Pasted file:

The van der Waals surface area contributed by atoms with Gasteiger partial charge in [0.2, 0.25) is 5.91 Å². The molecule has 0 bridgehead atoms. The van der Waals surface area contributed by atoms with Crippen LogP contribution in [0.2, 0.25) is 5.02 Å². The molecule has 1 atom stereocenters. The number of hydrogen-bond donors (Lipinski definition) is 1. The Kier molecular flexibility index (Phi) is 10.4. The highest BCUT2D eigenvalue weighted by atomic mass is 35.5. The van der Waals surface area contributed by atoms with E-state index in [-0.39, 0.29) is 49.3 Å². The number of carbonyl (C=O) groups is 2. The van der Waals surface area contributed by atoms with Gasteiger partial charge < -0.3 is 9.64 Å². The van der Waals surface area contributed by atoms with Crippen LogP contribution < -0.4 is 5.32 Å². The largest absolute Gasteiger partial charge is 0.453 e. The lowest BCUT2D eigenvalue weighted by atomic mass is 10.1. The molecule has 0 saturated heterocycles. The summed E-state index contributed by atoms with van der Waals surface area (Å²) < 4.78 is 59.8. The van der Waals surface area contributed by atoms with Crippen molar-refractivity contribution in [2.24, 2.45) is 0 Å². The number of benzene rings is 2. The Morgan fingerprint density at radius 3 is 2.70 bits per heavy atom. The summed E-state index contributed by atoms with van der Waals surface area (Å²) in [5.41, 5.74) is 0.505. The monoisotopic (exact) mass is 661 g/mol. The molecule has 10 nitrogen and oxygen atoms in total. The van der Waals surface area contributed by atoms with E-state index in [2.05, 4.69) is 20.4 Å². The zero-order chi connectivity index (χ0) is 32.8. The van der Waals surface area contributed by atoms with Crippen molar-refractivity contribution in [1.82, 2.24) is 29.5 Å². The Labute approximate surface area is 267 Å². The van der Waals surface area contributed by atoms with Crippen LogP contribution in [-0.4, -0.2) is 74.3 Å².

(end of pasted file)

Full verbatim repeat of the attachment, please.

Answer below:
The van der Waals surface area contributed by atoms with Gasteiger partial charge in [0.2, 0.25) is 5.91 Å². The molecule has 0 bridgehead atoms. The van der Waals surface area contributed by atoms with Crippen LogP contribution in [0.2, 0.25) is 5.02 Å². The molecule has 1 atom stereocenters. The number of hydrogen-bond donors (Lipinski definition) is 1. The Kier molecular flexibility index (Phi) is 10.4. The highest BCUT2D eigenvalue weighted by atomic mass is 35.5. The van der Waals surface area contributed by atoms with E-state index in [-0.39, 0.29) is 49.3 Å². The number of carbonyl (C=O) groups is 2. The van der Waals surface area contributed by atoms with Gasteiger partial charge < -0.3 is 9.64 Å². The van der Waals surface area contributed by atoms with Crippen LogP contribution < -0.4 is 5.32 Å². The largest absolute Gasteiger partial charge is 0.453 e. The lowest BCUT2D eigenvalue weighted by atomic mass is 10.1. The molecule has 0 saturated heterocycles. The summed E-state index contributed by atoms with van der Waals surface area (Å²) < 4.78 is 59.8. The van der Waals surface area contributed by atoms with Crippen molar-refractivity contribution in [2.24, 2.45) is 0 Å². The number of benzene rings is 2. The Morgan fingerprint density at radius 3 is 2.70 bits per heavy atom. The summed E-state index contributed by atoms with van der Waals surface area (Å²) in [5.41, 5.74) is 0.505. The monoisotopic (exact) mass is 661 g/mol. The molecule has 10 nitrogen and oxygen atoms in total. The van der Waals surface area contributed by atoms with E-state index in [2.05, 4.69) is 20.4 Å². The zero-order chi connectivity index (χ0) is 32.8. The van der Waals surface area contributed by atoms with Crippen molar-refractivity contribution in [1.82, 2.24) is 29.5 Å². The Labute approximate surface area is 267 Å². The van der Waals surface area contributed by atoms with Crippen LogP contribution in [-0.4, -0.2) is 74.3 Å².